We can't be ignorant to these changing realities.

But we also can't be overwhelmed.

Do not be overwhelmed.

Talk to your neighbours and listen well, walk and bike your hood, sit on your front porch (or stoop, or grass patch) and just be present and attentive.

Dream of a flourishing city for everyone, and take the next step.

Good will come of it.

Feel free to click "share" on this post. Hope it sparks good conversation about loving thy neighbour.




So this week a news story has been making the rounds. In Maryland, 18-year-old Maddi Runkles found herself pregnant, and has been banned from attending her own graduation ceremony at her Private Christian School.

Which brings to mind a conversation I regularly have with well intentioned Christians.

“You know, Jesus loved the sinner but was hard on sin!”

People say this all the time, and when I ask them where they see that in the bible, they usually go to the same scripture, reminding me what Jesus told the woman caught in adultery:

“Go now and leave your life of sin.”

Yes. To be clear, THIS is what people quote when they say Jesus was hard on sin. That’s it.

What’s most important is to remember this is the tail end of a story.

Jesus is teaching a group of people when the religious leaders of his day come forward with a woman who they caught in adultery. They claim God’s Law requires she die by stoning. But Jesus bends down and starts writing something (mysterious!) in the dirt with his finger.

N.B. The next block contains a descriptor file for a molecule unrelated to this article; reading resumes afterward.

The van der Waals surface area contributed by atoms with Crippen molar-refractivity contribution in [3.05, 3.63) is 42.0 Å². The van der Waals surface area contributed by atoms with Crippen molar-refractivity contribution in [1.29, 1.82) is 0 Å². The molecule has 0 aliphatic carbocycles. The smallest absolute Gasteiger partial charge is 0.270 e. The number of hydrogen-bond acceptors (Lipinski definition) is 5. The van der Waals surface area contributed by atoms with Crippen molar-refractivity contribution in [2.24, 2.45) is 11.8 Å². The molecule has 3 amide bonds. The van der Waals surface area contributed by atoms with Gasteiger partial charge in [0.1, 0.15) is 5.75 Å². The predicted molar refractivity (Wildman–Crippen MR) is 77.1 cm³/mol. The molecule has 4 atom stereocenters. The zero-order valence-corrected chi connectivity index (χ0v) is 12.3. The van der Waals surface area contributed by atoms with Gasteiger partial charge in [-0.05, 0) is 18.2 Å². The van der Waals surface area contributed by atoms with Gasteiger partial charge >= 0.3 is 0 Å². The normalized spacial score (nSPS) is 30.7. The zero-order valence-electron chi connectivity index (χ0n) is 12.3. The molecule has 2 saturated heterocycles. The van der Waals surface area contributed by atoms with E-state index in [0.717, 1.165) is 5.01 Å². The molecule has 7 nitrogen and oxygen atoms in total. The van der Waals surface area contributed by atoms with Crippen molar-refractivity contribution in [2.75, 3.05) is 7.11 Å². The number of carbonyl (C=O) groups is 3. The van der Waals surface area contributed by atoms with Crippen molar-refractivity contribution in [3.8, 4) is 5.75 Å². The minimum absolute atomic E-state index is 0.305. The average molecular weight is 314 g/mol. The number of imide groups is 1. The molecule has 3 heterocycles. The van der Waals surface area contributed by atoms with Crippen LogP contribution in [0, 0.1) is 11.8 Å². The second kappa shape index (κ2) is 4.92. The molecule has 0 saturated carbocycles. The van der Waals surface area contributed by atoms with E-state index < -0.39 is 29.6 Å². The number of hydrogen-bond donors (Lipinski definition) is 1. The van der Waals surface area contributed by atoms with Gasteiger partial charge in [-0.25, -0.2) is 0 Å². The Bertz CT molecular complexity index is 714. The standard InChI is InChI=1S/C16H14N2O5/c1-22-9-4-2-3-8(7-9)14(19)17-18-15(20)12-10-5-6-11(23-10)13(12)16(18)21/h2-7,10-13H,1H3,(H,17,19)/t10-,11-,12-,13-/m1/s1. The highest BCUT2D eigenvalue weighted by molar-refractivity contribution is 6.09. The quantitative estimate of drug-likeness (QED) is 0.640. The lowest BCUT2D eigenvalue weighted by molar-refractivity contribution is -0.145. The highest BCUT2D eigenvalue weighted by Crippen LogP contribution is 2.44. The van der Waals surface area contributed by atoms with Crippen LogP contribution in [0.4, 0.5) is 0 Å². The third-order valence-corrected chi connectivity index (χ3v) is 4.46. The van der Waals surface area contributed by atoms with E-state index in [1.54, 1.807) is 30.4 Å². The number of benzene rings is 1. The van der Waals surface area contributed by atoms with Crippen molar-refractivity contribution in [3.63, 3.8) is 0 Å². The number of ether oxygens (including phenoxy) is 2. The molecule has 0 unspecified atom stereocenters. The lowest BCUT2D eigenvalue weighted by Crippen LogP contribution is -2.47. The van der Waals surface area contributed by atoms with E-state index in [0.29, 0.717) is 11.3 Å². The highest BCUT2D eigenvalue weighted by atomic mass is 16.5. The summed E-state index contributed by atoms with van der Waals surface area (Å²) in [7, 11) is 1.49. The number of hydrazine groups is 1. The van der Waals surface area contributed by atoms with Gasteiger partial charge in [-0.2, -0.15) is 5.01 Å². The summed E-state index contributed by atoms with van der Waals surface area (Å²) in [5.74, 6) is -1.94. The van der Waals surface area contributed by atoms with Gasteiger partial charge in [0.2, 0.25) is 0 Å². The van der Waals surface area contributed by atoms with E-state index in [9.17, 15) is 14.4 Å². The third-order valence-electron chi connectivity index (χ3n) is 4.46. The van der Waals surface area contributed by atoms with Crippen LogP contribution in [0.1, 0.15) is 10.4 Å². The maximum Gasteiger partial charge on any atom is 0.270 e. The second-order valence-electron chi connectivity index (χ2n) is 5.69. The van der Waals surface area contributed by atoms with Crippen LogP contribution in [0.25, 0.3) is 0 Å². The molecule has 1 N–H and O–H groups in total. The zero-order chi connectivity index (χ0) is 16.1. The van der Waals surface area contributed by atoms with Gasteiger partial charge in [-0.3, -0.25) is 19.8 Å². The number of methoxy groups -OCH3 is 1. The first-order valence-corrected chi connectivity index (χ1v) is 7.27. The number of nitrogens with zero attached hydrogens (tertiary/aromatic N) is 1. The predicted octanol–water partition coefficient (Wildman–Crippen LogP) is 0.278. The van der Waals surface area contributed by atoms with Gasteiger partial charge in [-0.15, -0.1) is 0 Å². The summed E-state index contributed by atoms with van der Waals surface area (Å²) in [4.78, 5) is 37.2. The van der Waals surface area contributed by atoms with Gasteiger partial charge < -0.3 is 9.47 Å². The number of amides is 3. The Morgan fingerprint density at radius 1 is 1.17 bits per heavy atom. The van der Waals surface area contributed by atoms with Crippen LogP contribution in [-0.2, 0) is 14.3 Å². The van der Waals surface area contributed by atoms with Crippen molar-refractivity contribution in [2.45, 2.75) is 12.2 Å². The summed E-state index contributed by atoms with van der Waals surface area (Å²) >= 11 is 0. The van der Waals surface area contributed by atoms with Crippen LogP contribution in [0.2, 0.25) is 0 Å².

The text reads (John 8):

[Jesus said] “Let any one of you who is without sin be the first to throw a stone at her.” Again he stooped down and wrote on the ground.

At this, those who heard began to go away one at a time, the older ones first, until only Jesus was left, with the woman still standing there.

Jesus straightened up and asked her, “Woman, where are they? Has no one condemned you?”

“No one, sir,” she said.

“Then neither do I condemn you,” Jesus declared. “Go now and leave your life of sin.”


So let’s just walk through Jesus’ actions here:

Jesus stands between the woman and her accusers.
Jesus refuses to let her be punished for her actions.
Jesus defuses the crowd by reminding them of their own sin.
After risking his skin for a woman he doesn’t know, he speaks to her with compassion.

He asks “who condemns you?” and when she replies “no one” he responds:

“Then neither do I condemn you.”

And THEN, after all that, he says to her “go and sin no more.”

Hard on sin? That’s the best evidence we’ve got that Jesus took a hardline on sin?

When “NEITHER DO I CONDEMN YOU” is the harshest you’ve got, you’re not dealing with an angry dude. He pushes away any who would condemn her, and then tells her what she already knows: she shouldn’t continue in an adulterous relationship because, d’uh, it’s a bad idea.

But surely she did something to earn this compassion, right?

She must have admitted what she did.
Or said she was so sorry.
Or undergone church discipline.
Or done Hail Mary’s.

But read the text again. Just stick with the text on this one.


She’s made some unwise decisions, and violent men are trying to punish her for them. Jesus stops the judgement without her having done a thing to earn it.

Turns out grace is a far better teacher than judgement.